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Star Trek – Return to Tomorrow (Review)

The first Star Trek pilot, The Cage, was produced in 1964. To celebrate its fiftieth anniversary, this December we are reviewing the second season of the original Star Trek show. You can check out our first season reviews here. Check back daily for the latest review.

Return to Tomorrow is similar to By Any Other Name in a number of ways.

Most superficially, it’s an episode about aliens in human bodies, who find themselves learning (or, in this case, remembering) how to appreciate all that mankind has to offer. The plot similarity is rather broad, but it seems strange that By Any Other Name and Return to Tomorrow would be produced right after one another, and that no significant effort would be made to space them apart on initial broadcast. (Both aired in February of 1968.)

Leonard Nimoy only gets to smile once a year, so the show makes the most of it...

Leonard Nimoy only gets to smile once a year, so the show makes the most of it…

However, there are more fundamental and underlying similarities between Return to Tomorrow and By Any Other Name. Both are episodes that are very much engaged with the underlying philosophy of the franchise, particularly concerning humanity’s place in the universe. Indeed, there’s an argument to be made that Return to Tomorrow and By Any Other Name both work much better as statements of philosophical intent than they do as stories in their own right.

Co-written by Gene Roddenberry, Return to Tomorrow is a rather generic piece of television, but one that feels like a considered statement of the franchise’s central themes.

"Things are going to be a little different around here..."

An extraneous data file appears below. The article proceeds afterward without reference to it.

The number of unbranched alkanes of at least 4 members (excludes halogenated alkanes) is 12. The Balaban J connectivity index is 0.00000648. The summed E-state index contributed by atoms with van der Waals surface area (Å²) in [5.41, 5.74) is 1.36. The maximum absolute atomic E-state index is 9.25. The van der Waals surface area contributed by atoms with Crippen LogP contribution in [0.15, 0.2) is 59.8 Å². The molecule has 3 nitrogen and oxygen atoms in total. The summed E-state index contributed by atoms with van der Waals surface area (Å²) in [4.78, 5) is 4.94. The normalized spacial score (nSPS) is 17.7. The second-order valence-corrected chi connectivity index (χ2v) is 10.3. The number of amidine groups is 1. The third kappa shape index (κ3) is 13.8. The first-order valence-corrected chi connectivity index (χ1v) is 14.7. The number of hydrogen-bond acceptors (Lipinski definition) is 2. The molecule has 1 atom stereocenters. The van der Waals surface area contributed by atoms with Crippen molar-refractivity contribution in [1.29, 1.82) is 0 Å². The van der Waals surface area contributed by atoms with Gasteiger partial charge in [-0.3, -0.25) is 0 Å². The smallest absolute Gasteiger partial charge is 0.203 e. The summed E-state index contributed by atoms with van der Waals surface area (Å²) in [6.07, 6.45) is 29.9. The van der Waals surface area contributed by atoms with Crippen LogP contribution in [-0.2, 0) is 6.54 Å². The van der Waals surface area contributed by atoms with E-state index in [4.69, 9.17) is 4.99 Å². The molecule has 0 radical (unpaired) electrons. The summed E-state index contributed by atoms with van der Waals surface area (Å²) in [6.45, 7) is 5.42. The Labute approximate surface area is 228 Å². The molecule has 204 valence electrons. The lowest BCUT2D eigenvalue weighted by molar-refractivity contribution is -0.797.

“Things are going to be a little different around here…”

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Star Trek: The Next Generation – Season 2 (Review)

This January and February, we’ll be finishing up our look at the second season of Star Trek: The Next Generation and moving on to the third year of the show, both recently and lovingly remastered for high definition. Check back daily for the latest review.

Although, as Rick Berman argues in the documentary Making It So, the first season of Star Trek: The Next Generation “was at least in syndicated ratings terms, extremely successful”, there was trouble brewing behind the scenes. The show lost two-thirds of its regular female cast members, and the season ended with a whimper rather than a bang as the 1988 Writers’ Strike cutting into the development of the final couple of scripts.

The second season was no less plagued by problems, even as the show proved a ratings and commercial success. The show’s writers’ room was in disarray, with conflicts erupting between Tracy Tormé and Maurice Hurley over scripting for the show – leading to the use of both of Tormé’s WGA-approved pseudonyms on consecutive scripts from the writer. Episodes were coming over budget and behind schedule, necessitating a clip show to round out the season.